Public Release: 

New Pathology Atlas maps genes in cancer to accelerate progress in personalized medicine

KTH, Royal Institute of Technology


IMAGE: The JDP2 gene, encoding a transcription factor protein, is a prognostic marker with unfavorable outcome in colon adenocarcinoma. view more 

Credit: Human Protein Atlas

A new Pathology Atlas is launched today with an analysis of all human genes in all major cancers showing the consequence of their corresponding protein levels for overall patient survival. The difference in expression patterns of individual cancers observed in the study strongly reinforces the need for personalized cancer treatment based on precision medicine. In addition, the systems level approach used to construct the Pathology Atlas demonstrates the power of "big data" to change how medical research is performed.

The dream of personalized treatment for cancer patients takes a major step forward today with the launch by Swedish researchers of the Human Pathology Atlas. Published in Science1, the Atlas is based on the analysis of 17 main cancer types using data from 8,000 patients. In addition, a new concept for showing patient survival data is introduced, called Interactive Survival Scatter plots, and the atlas includes more than 400,000 such plots. A national supercomputer center was used to analyze more than 2.5 petabytes of underlying publicly available data from the Cancer Genome Atlas (TCGA) to generate more than 900,000 survival plots describing the consequence of RNA and protein levels on clinical survival. The Pathology Atlas also contains 5 million pathology-based images generated by the Human Protein Atlas consortium.

Professor Mathias Uhlen, Director of the Human Protein Atlas consortium and leader of the Pathology Atlas effort says: "This study differs from earlier cancer investigations, since it is not focused on the mutations in cancers, but the downstream effects of such mutations across all protein-coding genes. We show, for the first time, the influence of the gene expression levels demonstrating the power of "big data" to change how medical research is performed. It also shows the advantage of open access policies in science in which researchers share data with each other to allow integration of huge amounts of data from different sources."

The Research Article in Science1 reports several important findings related to cancer biology and treatment. Firstly, a large fraction of genes is differentially expressed in cancers - and in many cases - have an impact on overall patient survival. The research also showed that gene expression patterns of individual tumors varied considerably, and could exceed the variation observed between different cancer types. Shorter patient survival was generally associated with up-regulation of genes involved in mitosis and cell growth, and down-regulation of genes involved in cellular differentiation. The data allowed the researchers to generate personalized genome-scale metabolic models for cancer patients to identify key genes involved in tumor growth.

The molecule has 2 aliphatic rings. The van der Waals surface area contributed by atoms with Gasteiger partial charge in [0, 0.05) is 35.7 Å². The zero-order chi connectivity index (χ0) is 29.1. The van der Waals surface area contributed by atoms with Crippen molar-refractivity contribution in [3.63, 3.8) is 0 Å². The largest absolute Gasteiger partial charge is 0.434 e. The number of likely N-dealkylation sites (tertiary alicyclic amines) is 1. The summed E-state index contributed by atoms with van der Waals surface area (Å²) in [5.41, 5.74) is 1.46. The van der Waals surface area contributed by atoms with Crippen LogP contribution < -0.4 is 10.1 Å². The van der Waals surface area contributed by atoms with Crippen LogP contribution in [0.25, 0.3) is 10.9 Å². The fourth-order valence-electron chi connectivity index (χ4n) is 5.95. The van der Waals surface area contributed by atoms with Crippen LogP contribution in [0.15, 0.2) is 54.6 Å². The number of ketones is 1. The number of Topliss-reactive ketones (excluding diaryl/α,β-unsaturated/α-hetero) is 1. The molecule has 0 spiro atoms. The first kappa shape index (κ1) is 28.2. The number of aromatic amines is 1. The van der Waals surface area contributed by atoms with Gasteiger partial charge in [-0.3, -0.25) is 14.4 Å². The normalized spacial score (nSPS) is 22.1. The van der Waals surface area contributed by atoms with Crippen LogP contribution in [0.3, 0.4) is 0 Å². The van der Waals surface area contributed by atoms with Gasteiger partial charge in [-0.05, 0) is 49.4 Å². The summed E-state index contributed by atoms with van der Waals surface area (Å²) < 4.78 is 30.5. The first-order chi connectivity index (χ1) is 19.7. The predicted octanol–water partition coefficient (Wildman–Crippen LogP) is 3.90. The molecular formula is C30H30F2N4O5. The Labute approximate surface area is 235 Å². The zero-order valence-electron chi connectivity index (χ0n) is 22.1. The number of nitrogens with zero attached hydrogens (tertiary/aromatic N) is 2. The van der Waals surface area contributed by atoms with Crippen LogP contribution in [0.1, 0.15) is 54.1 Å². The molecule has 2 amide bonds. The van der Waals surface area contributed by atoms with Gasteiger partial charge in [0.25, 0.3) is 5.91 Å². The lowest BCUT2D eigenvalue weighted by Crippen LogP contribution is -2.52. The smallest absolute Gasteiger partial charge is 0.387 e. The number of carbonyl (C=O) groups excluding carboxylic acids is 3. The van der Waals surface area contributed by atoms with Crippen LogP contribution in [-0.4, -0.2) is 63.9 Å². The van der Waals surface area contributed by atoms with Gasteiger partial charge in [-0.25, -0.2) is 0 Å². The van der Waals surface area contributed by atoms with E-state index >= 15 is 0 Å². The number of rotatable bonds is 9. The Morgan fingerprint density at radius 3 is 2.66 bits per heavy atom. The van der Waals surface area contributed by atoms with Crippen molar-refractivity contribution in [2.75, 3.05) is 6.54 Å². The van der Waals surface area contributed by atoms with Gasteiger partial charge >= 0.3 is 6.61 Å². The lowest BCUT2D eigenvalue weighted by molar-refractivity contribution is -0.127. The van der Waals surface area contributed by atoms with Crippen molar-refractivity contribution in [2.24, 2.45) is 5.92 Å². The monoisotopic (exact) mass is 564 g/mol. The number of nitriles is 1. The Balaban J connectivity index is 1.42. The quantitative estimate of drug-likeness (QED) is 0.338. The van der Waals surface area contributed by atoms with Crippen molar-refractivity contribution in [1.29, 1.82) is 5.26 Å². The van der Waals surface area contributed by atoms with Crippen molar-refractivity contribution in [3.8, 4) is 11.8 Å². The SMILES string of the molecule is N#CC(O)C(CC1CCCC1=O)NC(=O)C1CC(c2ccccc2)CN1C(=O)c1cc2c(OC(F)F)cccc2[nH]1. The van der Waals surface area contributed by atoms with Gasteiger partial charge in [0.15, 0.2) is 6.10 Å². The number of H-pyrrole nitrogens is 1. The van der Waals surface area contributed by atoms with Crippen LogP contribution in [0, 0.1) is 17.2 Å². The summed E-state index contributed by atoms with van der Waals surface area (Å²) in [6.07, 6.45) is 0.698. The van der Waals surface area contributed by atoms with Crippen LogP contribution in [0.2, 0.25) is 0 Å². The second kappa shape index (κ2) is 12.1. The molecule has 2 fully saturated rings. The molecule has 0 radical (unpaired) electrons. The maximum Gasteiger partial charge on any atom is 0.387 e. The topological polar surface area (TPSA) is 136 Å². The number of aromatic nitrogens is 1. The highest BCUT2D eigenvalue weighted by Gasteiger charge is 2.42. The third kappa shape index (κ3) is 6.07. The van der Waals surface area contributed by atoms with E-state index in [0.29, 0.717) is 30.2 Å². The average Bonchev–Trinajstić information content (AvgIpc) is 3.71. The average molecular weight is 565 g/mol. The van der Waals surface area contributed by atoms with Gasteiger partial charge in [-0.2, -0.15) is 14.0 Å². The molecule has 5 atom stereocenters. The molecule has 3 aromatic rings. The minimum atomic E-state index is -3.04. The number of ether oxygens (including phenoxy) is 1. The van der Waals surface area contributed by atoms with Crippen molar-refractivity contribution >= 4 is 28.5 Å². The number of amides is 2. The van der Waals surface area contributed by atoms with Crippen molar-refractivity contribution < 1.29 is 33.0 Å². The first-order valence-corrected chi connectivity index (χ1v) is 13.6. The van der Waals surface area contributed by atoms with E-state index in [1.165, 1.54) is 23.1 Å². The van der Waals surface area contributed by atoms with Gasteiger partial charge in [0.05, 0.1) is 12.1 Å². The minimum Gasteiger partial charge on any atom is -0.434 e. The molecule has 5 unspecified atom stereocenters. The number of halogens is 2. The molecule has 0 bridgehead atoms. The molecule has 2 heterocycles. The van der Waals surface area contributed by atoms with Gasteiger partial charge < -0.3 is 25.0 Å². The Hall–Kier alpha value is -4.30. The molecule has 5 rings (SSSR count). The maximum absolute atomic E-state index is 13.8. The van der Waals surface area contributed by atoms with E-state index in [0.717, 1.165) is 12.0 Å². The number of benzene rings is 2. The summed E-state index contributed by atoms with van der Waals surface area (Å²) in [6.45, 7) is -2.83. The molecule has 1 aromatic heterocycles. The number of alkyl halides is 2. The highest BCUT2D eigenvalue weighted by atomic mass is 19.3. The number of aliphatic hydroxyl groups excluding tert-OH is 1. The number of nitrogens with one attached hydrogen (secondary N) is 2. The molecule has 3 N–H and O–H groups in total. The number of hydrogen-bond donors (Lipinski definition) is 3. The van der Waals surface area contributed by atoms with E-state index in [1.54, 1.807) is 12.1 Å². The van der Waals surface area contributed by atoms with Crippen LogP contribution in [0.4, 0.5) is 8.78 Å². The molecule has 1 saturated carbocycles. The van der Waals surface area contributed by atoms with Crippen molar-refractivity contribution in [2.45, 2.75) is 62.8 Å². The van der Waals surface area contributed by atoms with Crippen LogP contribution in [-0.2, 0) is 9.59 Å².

The work depends heavily on the supercomputing power available to the Human Protein Atlas consortium through the Science for Life Laboratory (SciLifeLab). According to Dr. Adil Mardinoglu, SciLifeLab Fellow and leader of the systems biology effort in the project: "We are now in possession of incredibly powerful systems biology tools for medical research, allowing, for the first time, genome-wide analysis of individual patients with regards to the consequence of their expression profiles for clinical survival."

The Pathology Atlas team also looked to demonstrate the utility of the new tool in two particular cancers. "For lung and colorectal cancer, a selection of prognostic genes identified in the Atlas were also analyzed in independent, prospective cancer cohorts using immunohistochemistry to validate the gene expression patterns at the protein level," says Fredrik Ponten, Professor in Pathology of Uppsala University. "We are pleased to provide a stand-alone open-access resource for cancer researchers worldwide, which we hope will help accelerate their efforts to find the biomarkers needed to develop personalized cancer treatments."